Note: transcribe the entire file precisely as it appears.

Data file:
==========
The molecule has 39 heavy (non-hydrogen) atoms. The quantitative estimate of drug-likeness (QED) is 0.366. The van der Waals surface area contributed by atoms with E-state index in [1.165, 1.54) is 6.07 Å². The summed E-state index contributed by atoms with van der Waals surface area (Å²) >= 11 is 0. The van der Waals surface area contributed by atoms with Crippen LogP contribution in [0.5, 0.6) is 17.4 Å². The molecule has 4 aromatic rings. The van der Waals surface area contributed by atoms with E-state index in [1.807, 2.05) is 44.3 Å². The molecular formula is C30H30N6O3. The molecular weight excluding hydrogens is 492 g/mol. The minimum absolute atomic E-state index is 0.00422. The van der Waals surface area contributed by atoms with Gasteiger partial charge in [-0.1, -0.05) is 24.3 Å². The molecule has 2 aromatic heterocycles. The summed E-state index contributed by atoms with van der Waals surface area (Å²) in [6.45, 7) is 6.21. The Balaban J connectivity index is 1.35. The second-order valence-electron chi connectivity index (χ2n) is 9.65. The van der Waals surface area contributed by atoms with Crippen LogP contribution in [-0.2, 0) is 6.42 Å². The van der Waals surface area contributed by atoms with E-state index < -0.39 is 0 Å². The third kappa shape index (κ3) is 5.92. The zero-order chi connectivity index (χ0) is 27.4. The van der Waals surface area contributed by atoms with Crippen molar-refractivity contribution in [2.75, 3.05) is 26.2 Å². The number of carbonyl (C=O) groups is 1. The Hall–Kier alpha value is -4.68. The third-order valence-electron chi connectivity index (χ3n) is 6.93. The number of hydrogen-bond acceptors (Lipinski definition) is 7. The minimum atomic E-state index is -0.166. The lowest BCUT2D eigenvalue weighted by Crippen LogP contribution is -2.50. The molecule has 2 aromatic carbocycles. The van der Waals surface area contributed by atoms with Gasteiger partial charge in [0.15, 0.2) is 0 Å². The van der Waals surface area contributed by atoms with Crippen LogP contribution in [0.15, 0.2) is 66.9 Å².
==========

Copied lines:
The molecule has 39 heavy (non-hydrogen) atoms. The quantitative estimate of drug-likeness (QED) is 0.366. The van der Waals surface area contributed by atoms with E-state index in [1.165, 1.54) is 6.07 Å². The summed E-state index contributed by atoms with van der Waals surface area (Å²) >= 11 is 0. The van der Waals surface area contributed by atoms with Crippen LogP contribution in [0.5, 0.6) is 17.4 Å². The molecule has 4 aromatic rings. The van der Waals surface area contributed by atoms with E-state index in [1.807, 2.05) is 44.3 Å². The molecular formula is C30H30N6O3. The molecular weight excluding hydrogens is 492 g/mol. The minimum absolute atomic E-state index is 0.00422. The van der Waals surface area contributed by atoms with Gasteiger partial charge in [-0.1, -0.05) is 24.3 Å². The molecule has 2 aromatic heterocycles. The summed E-state index contributed by atoms with van der Waals surface area (Å²) in [6.45, 7) is 6.21. The Balaban J connectivity index is 1.35. The second-order valence-electron chi connectivity index (χ2n) is 9.65. The van der Waals surface area contributed by atoms with Crippen LogP contribution in [-0.2, 0) is 6.42 Å². The van der Waals surface area contributed by atoms with E-state index < -0.39 is 0 Å². The third kappa shape index (κ3) is 5.92. The zero-order chi connectivity index (χ0) is 27.4. The van der Waals surface area contributed by atoms with Crippen molar-refractivity contribution in [2.75, 3.05) is 26.2 Å². The number of carbonyl (C=O) groups is 1. The Hall–Kier alpha value is -4.68. The third-order valence-electron chi connectivity index (χ3n) is 6.93. The number of hydrogen-bond acceptors (Lipinski definition) is 7. The minimum atomic E-state index is -0.166. The lowest BCUT2D eigenvalue weighted by Crippen LogP contribution is -2.50. The molecule has 2 aromatic carbocycles. The van der Waals surface area contributed by atoms with Gasteiger partial charge in [0.15, 0.2) is 0 Å². The van der Waals surface area contributed by atoms with Crippen LogP contribution in [0.15, 0.2) is 66.9 Å².